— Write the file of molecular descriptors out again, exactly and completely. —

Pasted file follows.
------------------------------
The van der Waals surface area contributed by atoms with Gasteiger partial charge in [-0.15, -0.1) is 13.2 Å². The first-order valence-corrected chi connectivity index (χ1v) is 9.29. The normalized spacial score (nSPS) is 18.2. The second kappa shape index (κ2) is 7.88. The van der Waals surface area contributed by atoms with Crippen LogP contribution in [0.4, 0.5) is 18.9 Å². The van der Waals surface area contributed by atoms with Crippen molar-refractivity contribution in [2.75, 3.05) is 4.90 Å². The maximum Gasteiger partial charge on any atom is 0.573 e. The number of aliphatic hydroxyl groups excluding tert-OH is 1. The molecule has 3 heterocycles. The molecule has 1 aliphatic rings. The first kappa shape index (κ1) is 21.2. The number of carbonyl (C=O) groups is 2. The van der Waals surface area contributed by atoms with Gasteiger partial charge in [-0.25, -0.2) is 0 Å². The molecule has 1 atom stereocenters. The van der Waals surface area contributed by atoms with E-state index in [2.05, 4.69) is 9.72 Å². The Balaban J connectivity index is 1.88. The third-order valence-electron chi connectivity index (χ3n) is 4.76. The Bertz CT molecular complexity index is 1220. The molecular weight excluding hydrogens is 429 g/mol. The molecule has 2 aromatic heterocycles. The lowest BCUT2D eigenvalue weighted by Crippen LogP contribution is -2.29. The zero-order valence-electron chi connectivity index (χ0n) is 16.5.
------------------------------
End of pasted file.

The van der Waals surface area contributed by atoms with Gasteiger partial charge in [-0.15, -0.1) is 13.2 Å². The first-order valence-corrected chi connectivity index (χ1v) is 9.29. The normalized spacial score (nSPS) is 18.2. The second kappa shape index (κ2) is 7.88. The van der Waals surface area contributed by atoms with Crippen LogP contribution in [0.4, 0.5) is 18.9 Å². The van der Waals surface area contributed by atoms with Crippen molar-refractivity contribution in [2.75, 3.05) is 4.90 Å². The maximum Gasteiger partial charge on any atom is 0.573 e. The number of aliphatic hydroxyl groups excluding tert-OH is 1. The molecule has 3 heterocycles. The molecule has 1 aliphatic rings. The first kappa shape index (κ1) is 21.2. The number of carbonyl (C=O) groups is 2. The van der Waals surface area contributed by atoms with Gasteiger partial charge in [-0.25, -0.2) is 0 Å². The molecule has 1 atom stereocenters. The van der Waals surface area contributed by atoms with E-state index in [2.05, 4.69) is 9.72 Å². The Balaban J connectivity index is 1.88. The third-order valence-electron chi connectivity index (χ3n) is 4.76. The Bertz CT molecular complexity index is 1220. The molecular weight excluding hydrogens is 429 g/mol. The molecule has 2 aromatic heterocycles. The lowest BCUT2D eigenvalue weighted by Crippen LogP contribution is -2.29. The zero-order valence-electron chi connectivity index (χ0n) is 16.5.